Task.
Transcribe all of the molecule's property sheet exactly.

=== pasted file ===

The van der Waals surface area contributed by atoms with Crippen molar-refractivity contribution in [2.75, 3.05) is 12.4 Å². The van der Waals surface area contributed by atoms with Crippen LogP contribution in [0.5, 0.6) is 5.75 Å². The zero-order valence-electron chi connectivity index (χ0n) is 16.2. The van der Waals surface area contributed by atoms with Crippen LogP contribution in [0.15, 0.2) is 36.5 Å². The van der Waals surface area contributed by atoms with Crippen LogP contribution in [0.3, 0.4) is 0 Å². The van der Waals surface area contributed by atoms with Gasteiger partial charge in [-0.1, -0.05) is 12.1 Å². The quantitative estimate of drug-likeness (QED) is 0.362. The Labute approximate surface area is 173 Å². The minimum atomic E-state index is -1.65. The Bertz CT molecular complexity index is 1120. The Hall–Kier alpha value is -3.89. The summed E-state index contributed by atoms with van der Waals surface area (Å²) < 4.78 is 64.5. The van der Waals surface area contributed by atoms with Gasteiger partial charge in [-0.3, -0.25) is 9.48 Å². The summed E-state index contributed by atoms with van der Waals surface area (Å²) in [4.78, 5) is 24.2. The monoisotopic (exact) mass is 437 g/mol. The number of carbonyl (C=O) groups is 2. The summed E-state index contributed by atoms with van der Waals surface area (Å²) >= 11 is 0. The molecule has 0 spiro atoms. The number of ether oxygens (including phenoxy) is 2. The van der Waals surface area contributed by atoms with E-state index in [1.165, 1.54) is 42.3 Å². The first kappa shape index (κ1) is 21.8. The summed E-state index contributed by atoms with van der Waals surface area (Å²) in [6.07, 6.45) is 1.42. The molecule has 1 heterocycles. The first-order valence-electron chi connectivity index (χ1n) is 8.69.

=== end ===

The van der Waals surface area contributed by atoms with Crippen molar-refractivity contribution in [2.75, 3.05) is 12.4 Å². The van der Waals surface area contributed by atoms with Crippen LogP contribution in [0.5, 0.6) is 5.75 Å². The zero-order valence-electron chi connectivity index (χ0n) is 16.2. The van der Waals surface area contributed by atoms with Crippen LogP contribution in [0.15, 0.2) is 36.5 Å². The van der Waals surface area contributed by atoms with Crippen LogP contribution in [0.3, 0.4) is 0 Å². The van der Waals surface area contributed by atoms with Gasteiger partial charge in [-0.1, -0.05) is 12.1 Å². The quantitative estimate of drug-likeness (QED) is 0.362. The Labute approximate surface area is 173 Å². The minimum atomic E-state index is -1.65. The Bertz CT molecular complexity index is 1120. The Hall–Kier alpha value is -3.89. The summed E-state index contributed by atoms with van der Waals surface area (Å²) < 4.78 is 64.5. The van der Waals surface area contributed by atoms with Gasteiger partial charge in [-0.3, -0.25) is 9.48 Å². The summed E-state index contributed by atoms with van der Waals surface area (Å²) in [4.78, 5) is 24.2. The monoisotopic (exact) mass is 437 g/mol. The number of carbonyl (C=O) groups is 2. The summed E-state index contributed by atoms with van der Waals surface area (Å²) >= 11 is 0. The molecule has 0 spiro atoms. The number of ether oxygens (including phenoxy) is 2. The van der Waals surface area contributed by atoms with E-state index in [1.165, 1.54) is 42.3 Å². The first kappa shape index (κ1) is 21.8. The summed E-state index contributed by atoms with van der Waals surface area (Å²) in [6.07, 6.45) is 1.42. The molecule has 1 heterocycles. The first-order valence-electron chi connectivity index (χ1n) is 8.69.